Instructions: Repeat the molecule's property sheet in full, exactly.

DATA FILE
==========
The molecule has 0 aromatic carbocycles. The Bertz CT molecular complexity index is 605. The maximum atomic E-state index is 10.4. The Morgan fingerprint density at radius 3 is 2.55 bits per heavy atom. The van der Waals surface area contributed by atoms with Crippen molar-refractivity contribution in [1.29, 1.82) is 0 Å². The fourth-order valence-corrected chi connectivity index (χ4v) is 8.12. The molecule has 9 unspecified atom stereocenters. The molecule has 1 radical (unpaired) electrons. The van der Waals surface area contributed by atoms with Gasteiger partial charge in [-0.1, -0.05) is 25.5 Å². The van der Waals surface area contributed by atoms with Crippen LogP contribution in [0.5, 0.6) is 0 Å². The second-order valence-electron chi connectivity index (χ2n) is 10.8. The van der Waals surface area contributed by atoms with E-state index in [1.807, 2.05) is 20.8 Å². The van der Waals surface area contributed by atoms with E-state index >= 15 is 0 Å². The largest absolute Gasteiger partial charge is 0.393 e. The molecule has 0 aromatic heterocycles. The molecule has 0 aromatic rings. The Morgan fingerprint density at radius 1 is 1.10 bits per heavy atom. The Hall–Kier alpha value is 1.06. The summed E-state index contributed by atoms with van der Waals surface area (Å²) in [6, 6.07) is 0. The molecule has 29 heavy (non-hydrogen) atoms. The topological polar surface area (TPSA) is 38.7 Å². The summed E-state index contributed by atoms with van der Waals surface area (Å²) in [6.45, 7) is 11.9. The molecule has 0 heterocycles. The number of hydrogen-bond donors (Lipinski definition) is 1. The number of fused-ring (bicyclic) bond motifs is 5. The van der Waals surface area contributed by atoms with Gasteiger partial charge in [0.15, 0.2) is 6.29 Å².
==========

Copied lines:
The molecule has 0 aromatic carbocycles. The Bertz CT molecular complexity index is 605. The maximum atomic E-state index is 10.4. The Morgan fingerprint density at radius 3 is 2.55 bits per heavy atom. The van der Waals surface area contributed by atoms with Crippen molar-refractivity contribution in [1.29, 1.82) is 0 Å². The fourth-order valence-corrected chi connectivity index (χ4v) is 8.12. The molecule has 9 unspecified atom stereocenters. The molecule has 1 radical (unpaired) electrons. The van der Waals surface area contributed by atoms with Gasteiger partial charge in [-0.1, -0.05) is 25.5 Å². The van der Waals surface area contributed by atoms with Crippen LogP contribution in [0.5, 0.6) is 0 Å². The second-order valence-electron chi connectivity index (χ2n) is 10.8. The van der Waals surface area contributed by atoms with E-state index in [1.807, 2.05) is 20.8 Å². The van der Waals surface area contributed by atoms with E-state index >= 15 is 0 Å². The largest absolute Gasteiger partial charge is 0.393 e. The molecule has 0 aromatic heterocycles. The molecule has 0 aromatic rings. The Morgan fingerprint density at radius 1 is 1.10 bits per heavy atom. The Hall–Kier alpha value is 1.06. The summed E-state index contributed by atoms with van der Waals surface area (Å²) in [6, 6.07) is 0. The molecule has 29 heavy (non-hydrogen) atoms. The topological polar surface area (TPSA) is 38.7 Å². The summed E-state index contributed by atoms with van der Waals surface area (Å²) in [6.45, 7) is 11.9. The molecule has 0 heterocycles. The number of hydrogen-bond donors (Lipinski definition) is 1. The number of fused-ring (bicyclic) bond motifs is 5. The van der Waals surface area contributed by atoms with Gasteiger partial charge in [0.15, 0.2) is 6.29 Å².